Cirque du Soleil is at its best with its new show, Luzia
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Photo Credit: Laurence Labat / Costumes: Giovanna Buzzi / 2016 Cirque du Soleil 

Luzia, the 38th original show from Montreal’s Cirque du Soleil, premiered under the Big Top in Montreal’s Old Port and proved a great off-festival highlight for 2016 Montreal Complètement Cirque Festival goers.

The name ‘Luzia’ was created by combining two Spanish words ‘luz’ (meaning light) and ‘lluvia’ (meaning rain), and the interplay of light and water forms a central thematic element throughout the show. Many of the circus acts in Luzia take place in water. The astonishing straps act from Benjamin Courtnay rises to a height of around 12 metres before twisting and plummeting through falling water into a small pool of water inset into the stage beneath, and the roue cyr act, which features an extended solo from Angelica Bongiovanni, spins through falling water in a display of wonderful lyrical artistry and athleticism. At one point in the show, a 15 metre high curtain of falling water, that turns through 180 degrees, creates shimmering patterns of blossoms and vines in mid air in different densities of falling water as it moves across the stage.

Water also has a role in one of the clowning sections, which plays on the music hall clowning trope of ‘It’s behind you’, as the clown attempts to fill a cup from the falling water only to have the water stop falling whenever he faces towards it, and begin to fall again only when he turns his back. Fool Koller, who plays the central character of the clown, is genuinely funny with a gentle surreal presence and perfect timing.

Luzia draws on the mythology and culture of Mexico as a source of inspiration and the show features a sizzling colour palette of vibrant pinks, oranges and yellows; wonderful Mexican-inspired music; surreal silver headdresses in the form of crocodiles, insects, birds and fish; and a huge orange circular curtain referencing the Mexican art of paper cutting. Although Luzia draws on the culture of Mexico, the show also takes artistic license by introducing elements from other cultures such as a classical Indian vocalist into the sound palette, but the sound sits so perfectly with the mood  that in a real sense the show celebrates not only the culture and creativity of Mexico but also the world beyond. In the same way, gigantic puppets of a horse and a jaguar can be seen as celebrating the history and mythology of Mexico, but also the history and mythology of circus with the enormous, spectacular, puppets referencing the live performing animals of traditional circus.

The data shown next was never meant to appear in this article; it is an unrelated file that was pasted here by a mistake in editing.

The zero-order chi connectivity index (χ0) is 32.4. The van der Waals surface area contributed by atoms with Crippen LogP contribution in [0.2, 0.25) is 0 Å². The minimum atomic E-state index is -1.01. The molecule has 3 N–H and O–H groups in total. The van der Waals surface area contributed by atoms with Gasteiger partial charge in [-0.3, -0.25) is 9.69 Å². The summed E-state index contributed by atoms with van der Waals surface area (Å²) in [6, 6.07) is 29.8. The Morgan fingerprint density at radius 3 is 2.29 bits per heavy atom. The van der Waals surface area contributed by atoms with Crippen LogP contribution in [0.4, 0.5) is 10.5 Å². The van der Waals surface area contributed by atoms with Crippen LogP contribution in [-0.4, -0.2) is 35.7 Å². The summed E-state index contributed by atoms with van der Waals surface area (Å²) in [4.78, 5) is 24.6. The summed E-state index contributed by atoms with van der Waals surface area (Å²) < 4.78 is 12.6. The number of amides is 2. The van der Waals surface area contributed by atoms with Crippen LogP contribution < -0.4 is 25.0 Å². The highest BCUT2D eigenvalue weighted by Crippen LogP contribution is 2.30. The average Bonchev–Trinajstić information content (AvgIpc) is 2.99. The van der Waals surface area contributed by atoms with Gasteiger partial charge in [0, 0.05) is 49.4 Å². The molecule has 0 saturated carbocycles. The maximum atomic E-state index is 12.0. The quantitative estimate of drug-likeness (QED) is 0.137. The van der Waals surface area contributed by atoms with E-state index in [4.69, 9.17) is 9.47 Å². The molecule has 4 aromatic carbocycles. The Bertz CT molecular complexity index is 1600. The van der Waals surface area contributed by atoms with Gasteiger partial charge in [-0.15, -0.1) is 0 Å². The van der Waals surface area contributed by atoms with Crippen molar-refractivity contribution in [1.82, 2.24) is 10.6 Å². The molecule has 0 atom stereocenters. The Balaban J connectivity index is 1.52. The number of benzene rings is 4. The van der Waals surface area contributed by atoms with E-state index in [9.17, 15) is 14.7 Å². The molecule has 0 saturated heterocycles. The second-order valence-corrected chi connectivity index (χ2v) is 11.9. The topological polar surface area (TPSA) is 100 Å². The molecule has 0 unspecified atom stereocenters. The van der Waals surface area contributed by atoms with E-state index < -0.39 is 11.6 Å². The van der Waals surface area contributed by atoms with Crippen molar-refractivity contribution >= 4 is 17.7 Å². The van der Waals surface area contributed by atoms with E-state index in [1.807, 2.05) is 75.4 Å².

Luzia reveals the masterful hand and commedia del’ arte sensibility of director Daniele Finzi Pasca who devised the show with his creative partner Julie Hamelin Finzi. There is a distinctive Finzi Pasca moment towards the end of the show, when people are seated, feasting, around a long table laden with fruits and delicacies, and for just a moment, as the clown walks amongst them, this moment freezes. The clown’s gaze highlights the transience of physical enjoyment and by implication the transience of life. As the clown turns towards the audience and gazes at the spectators, a shiver of momento mori moves through the crowd for just a moment before the fiesta, and the show itself, resumes.

Luzia is stunningly beautiful, funny, and at times genuinely moving. Combining rare artistry, athleticism, fine clowning, wonderful music and extraordinary puppetry, this show is a real joy.

Catch Luzia if you can!

Rating: 5 out of 5 stars

Cirque du Soleil
Guy Laliberté – Guide
Jean-François Bouchard – Creative Guide
Daniele Finzi Pasca – Co-writer and Director
Patricia Ruel – Director of Creation
Julie Hamelin Finzi – Co-writer
Eugenio Caballero – Set and Props Designer
Giovanna Buzzi – Costume Designer
Simon Carpentier – Composer and Musical Director
Edesia Moreno Barata – Acrobatic Choreographer
Debra Brown – Acrobatic Choreographer
Sylvia Gertrúdix González – Acrobatic Choreographer
Max Humphries – Puppet Designer
Martin Labrecque – Lighting Designer
Johnny Ranger – Projection Designer
Jacques Boucher – Sound Designer
Philippe Aubertin – Acrobatic Performance Designer
Danny Zen – Acrobatic Equipment and Rigging Designer
Maryse Gosselin – Makeup Designer

17 July, Big Top, Montreal Old Port

Katie Lavers
About the Author
Dr. Katie Lavers is a writer, director, producer and researcher based in Sydney.